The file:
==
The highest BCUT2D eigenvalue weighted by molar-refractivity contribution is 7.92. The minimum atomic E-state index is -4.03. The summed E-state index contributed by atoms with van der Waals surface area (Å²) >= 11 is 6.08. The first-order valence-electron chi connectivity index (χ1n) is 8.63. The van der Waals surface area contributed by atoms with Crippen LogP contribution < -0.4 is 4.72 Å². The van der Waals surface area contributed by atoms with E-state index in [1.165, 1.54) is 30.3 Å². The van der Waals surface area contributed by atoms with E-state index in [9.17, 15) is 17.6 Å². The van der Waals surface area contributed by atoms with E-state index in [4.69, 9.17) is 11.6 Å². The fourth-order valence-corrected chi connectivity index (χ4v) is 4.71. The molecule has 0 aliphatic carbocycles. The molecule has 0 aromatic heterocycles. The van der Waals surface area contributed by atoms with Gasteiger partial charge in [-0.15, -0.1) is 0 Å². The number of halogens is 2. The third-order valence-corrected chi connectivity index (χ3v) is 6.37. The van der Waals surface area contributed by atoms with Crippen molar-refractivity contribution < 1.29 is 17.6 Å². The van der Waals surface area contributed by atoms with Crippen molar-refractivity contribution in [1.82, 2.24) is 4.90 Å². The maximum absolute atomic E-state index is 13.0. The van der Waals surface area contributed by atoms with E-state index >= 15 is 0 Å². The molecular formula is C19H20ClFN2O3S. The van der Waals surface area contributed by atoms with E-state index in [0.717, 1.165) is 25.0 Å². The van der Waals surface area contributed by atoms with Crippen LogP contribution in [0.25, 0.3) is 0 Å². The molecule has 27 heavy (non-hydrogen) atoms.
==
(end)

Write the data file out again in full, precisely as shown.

The highest BCUT2D eigenvalue weighted by molar-refractivity contribution is 7.92. The minimum atomic E-state index is -4.03. The summed E-state index contributed by atoms with van der Waals surface area (Å²) >= 11 is 6.08. The first-order valence-electron chi connectivity index (χ1n) is 8.63. The van der Waals surface area contributed by atoms with Crippen LogP contribution < -0.4 is 4.72 Å². The van der Waals surface area contributed by atoms with E-state index in [1.165, 1.54) is 30.3 Å². The van der Waals surface area contributed by atoms with E-state index in [9.17, 15) is 17.6 Å². The van der Waals surface area contributed by atoms with E-state index in [4.69, 9.17) is 11.6 Å². The fourth-order valence-corrected chi connectivity index (χ4v) is 4.71. The molecule has 0 aliphatic carbocycles. The molecule has 0 aromatic heterocycles. The van der Waals surface area contributed by atoms with Gasteiger partial charge in [-0.15, -0.1) is 0 Å². The number of halogens is 2. The third-order valence-corrected chi connectivity index (χ3v) is 6.37. The van der Waals surface area contributed by atoms with Crippen molar-refractivity contribution < 1.29 is 17.6 Å². The van der Waals surface area contributed by atoms with Crippen molar-refractivity contribution in [1.82, 2.24) is 4.90 Å². The maximum absolute atomic E-state index is 13.0. The van der Waals surface area contributed by atoms with E-state index >= 15 is 0 Å². The molecular formula is C19H20ClFN2O3S. The van der Waals surface area contributed by atoms with E-state index in [0.717, 1.165) is 25.0 Å². The van der Waals surface area contributed by atoms with Crippen LogP contribution in [0.25, 0.3) is 0 Å². The molecule has 27 heavy (non-hydrogen) atoms.